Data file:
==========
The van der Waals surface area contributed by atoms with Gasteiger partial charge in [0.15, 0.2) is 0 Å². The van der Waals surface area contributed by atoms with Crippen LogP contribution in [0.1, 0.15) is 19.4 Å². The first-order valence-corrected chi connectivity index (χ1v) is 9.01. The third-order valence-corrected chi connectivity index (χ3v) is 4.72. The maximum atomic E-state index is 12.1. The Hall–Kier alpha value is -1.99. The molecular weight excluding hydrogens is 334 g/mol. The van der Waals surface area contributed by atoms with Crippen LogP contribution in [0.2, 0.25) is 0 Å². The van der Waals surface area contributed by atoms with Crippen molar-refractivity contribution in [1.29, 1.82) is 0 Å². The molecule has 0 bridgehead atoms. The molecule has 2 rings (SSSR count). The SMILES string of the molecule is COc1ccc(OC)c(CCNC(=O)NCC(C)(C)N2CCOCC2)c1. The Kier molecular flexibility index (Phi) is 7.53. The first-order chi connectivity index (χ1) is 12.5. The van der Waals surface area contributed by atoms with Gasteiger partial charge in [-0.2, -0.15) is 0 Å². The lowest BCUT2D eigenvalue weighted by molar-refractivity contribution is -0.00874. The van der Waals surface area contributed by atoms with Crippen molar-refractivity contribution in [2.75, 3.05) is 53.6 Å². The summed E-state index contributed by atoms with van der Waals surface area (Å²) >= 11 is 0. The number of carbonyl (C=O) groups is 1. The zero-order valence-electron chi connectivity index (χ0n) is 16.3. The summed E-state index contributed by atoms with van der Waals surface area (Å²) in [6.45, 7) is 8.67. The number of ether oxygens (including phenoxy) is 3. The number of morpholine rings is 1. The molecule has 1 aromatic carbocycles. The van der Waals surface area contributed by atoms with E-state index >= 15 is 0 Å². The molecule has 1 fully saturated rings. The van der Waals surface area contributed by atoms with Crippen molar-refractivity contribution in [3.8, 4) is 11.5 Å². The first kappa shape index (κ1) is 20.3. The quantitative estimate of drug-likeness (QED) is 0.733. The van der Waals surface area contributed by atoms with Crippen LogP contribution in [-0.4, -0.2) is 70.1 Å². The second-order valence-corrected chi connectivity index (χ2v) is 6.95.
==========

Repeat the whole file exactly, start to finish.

The van der Waals surface area contributed by atoms with Gasteiger partial charge in [0.15, 0.2) is 0 Å². The van der Waals surface area contributed by atoms with Crippen LogP contribution in [0.1, 0.15) is 19.4 Å². The first-order valence-corrected chi connectivity index (χ1v) is 9.01. The third-order valence-corrected chi connectivity index (χ3v) is 4.72. The maximum atomic E-state index is 12.1. The Hall–Kier alpha value is -1.99. The molecular weight excluding hydrogens is 334 g/mol. The van der Waals surface area contributed by atoms with Crippen LogP contribution in [0.2, 0.25) is 0 Å². The van der Waals surface area contributed by atoms with Crippen molar-refractivity contribution in [1.29, 1.82) is 0 Å². The molecule has 0 bridgehead atoms. The molecule has 2 rings (SSSR count). The SMILES string of the molecule is COc1ccc(OC)c(CCNC(=O)NCC(C)(C)N2CCOCC2)c1. The Kier molecular flexibility index (Phi) is 7.53. The first-order chi connectivity index (χ1) is 12.5. The van der Waals surface area contributed by atoms with Gasteiger partial charge in [-0.2, -0.15) is 0 Å². The lowest BCUT2D eigenvalue weighted by molar-refractivity contribution is -0.00874. The van der Waals surface area contributed by atoms with Crippen molar-refractivity contribution in [2.75, 3.05) is 53.6 Å². The summed E-state index contributed by atoms with van der Waals surface area (Å²) >= 11 is 0. The number of carbonyl (C=O) groups is 1. The zero-order valence-electron chi connectivity index (χ0n) is 16.3. The summed E-state index contributed by atoms with van der Waals surface area (Å²) in [6.45, 7) is 8.67. The number of ether oxygens (including phenoxy) is 3. The number of morpholine rings is 1. The molecule has 1 aromatic carbocycles. The van der Waals surface area contributed by atoms with E-state index >= 15 is 0 Å². The molecule has 1 fully saturated rings. The van der Waals surface area contributed by atoms with Crippen molar-refractivity contribution in [3.8, 4) is 11.5 Å². The first kappa shape index (κ1) is 20.3. The quantitative estimate of drug-likeness (QED) is 0.733. The van der Waals surface area contributed by atoms with Crippen LogP contribution in [-0.4, -0.2) is 70.1 Å². The second-order valence-corrected chi connectivity index (χ2v) is 6.95.